In the last article we addressed the question of why. Which is a massive question. Why did they die? Why him? Why her?
The other side of that coin is why not him? Why not her? Why not me? Would it have been more fair if it had been someone else? Is it “fair” that anyone dies? Does one person “deserve” to live more than another? Why did I live and they didn’t? Why am I alive at all?
Welcome friend, to the existential crisis of grief. You’re not alone.
These questions can take you to a pretty dark place pretty quickly, but I’m here to tell you that it doesn’t have to be all bad.
Of course, if you gave me the option of having my dad in my life or having him die when I was 12, obviously I would’ve chosen option one. But no one gave me that choice and you didn’t choose bereavement either. But here we are.
You may or may not be in a place right now where you’re ready for silver lining talk. If you’re not, you can read this and put it in your mental pocket for a later day, or you can read this and get mad, that’s fine too. But with time you’ll find that profound loss, like what you’re experiencing, can bring a kind of wisdom that only comes from surviving something truly devastating.
I know, wisdom seems like an almost offensive compensation for not having your loved one in your life, but survival really does strengthen and enrich your character. You now understand, more profoundly than most people, the brevity of life and the finality of death. You’ve stood next to it. Other people understand death exists as some distant, abstract idea, but for you it has integrated into your life. Suddenly phrases like “don’t sweat the small stuff” really start to ring true, because compared to dying little pesky things become inconsequential.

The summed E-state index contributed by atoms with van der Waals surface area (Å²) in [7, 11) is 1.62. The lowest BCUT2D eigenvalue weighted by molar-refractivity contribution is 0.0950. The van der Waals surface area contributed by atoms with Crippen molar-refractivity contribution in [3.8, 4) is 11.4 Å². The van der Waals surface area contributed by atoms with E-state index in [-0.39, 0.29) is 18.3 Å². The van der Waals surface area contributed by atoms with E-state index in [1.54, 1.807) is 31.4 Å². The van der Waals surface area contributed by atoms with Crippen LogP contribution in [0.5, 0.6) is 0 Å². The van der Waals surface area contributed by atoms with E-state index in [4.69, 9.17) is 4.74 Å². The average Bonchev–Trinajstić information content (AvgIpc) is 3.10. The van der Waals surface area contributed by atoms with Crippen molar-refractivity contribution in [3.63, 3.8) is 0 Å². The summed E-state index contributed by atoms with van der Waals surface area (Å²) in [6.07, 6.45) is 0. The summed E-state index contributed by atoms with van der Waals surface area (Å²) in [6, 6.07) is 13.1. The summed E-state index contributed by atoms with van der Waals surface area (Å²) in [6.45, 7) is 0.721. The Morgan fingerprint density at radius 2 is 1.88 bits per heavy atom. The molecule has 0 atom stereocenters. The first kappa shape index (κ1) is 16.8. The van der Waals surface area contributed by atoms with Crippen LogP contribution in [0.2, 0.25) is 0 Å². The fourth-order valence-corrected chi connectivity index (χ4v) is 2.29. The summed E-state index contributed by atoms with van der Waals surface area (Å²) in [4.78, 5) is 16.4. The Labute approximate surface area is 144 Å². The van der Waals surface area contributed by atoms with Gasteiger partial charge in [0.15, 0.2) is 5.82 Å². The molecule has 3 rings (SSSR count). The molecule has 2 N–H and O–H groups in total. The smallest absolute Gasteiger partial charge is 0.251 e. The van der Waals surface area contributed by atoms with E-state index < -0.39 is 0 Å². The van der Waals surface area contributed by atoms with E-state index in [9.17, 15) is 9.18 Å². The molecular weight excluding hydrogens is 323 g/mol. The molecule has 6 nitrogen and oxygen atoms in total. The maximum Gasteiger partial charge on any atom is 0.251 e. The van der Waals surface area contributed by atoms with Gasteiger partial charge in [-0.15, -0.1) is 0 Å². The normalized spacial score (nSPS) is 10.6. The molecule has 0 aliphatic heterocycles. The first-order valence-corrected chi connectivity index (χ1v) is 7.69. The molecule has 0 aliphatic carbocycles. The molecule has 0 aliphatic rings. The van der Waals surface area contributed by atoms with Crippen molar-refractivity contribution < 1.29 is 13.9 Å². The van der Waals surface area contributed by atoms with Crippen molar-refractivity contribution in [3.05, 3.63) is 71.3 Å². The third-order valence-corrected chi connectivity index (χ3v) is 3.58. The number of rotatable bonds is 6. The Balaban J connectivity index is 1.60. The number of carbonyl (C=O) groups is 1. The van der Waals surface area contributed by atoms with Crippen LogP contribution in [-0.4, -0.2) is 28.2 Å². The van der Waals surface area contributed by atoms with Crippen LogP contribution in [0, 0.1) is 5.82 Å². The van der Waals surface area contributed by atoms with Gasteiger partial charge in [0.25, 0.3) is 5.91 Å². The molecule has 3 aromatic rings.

You start to look at your existence through the broad lens of life and death, and begin to consider all those that have lived and died before you, and all those who will live and die after you. You see the speck you are in the expanse of an ever-changing universe. Which, if you’re still with me, makes it nothing short of miraculous that you and your loved one had each other in this specific time and place for the unique span of time you were together.
That’s a lot to take and a little woo-woo but what it shakes out to is that you don’t “get over” a death, you integrate it into the way you look at the world. The hope is that with time it won’t integrate as anger and bitterness, but rather as strength and an appreciation for the life we have, while we’ve got it.
Thanks for visiting Grief Compass. We’re sorry you have to be here, but are glad we’ve found each other.
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7 thoughts on “The Existential Crisis of Grief”
“You see the speck you are in the expanse of an ever-changing universe. Which, if you’re still with me, makes it nothing short of miraculous that you and your loved one had each other in this specific time and place for the unique span of time you were together.”
You have no idea how much this one sentence helped to bring things into perspective – thank you
I’m so glad this helped you. When you’re deep in grief, it’s just about all you can see. But over time you can start taking small steps away from it and start seeing a more broad and beautiful picture. Thanks again for the kind comment.
Yes you’re right. It will be 5 years next year for me and sometimes the grief is still unbearable but those times are fewer and I am starting to view life differently. Thanks again for your post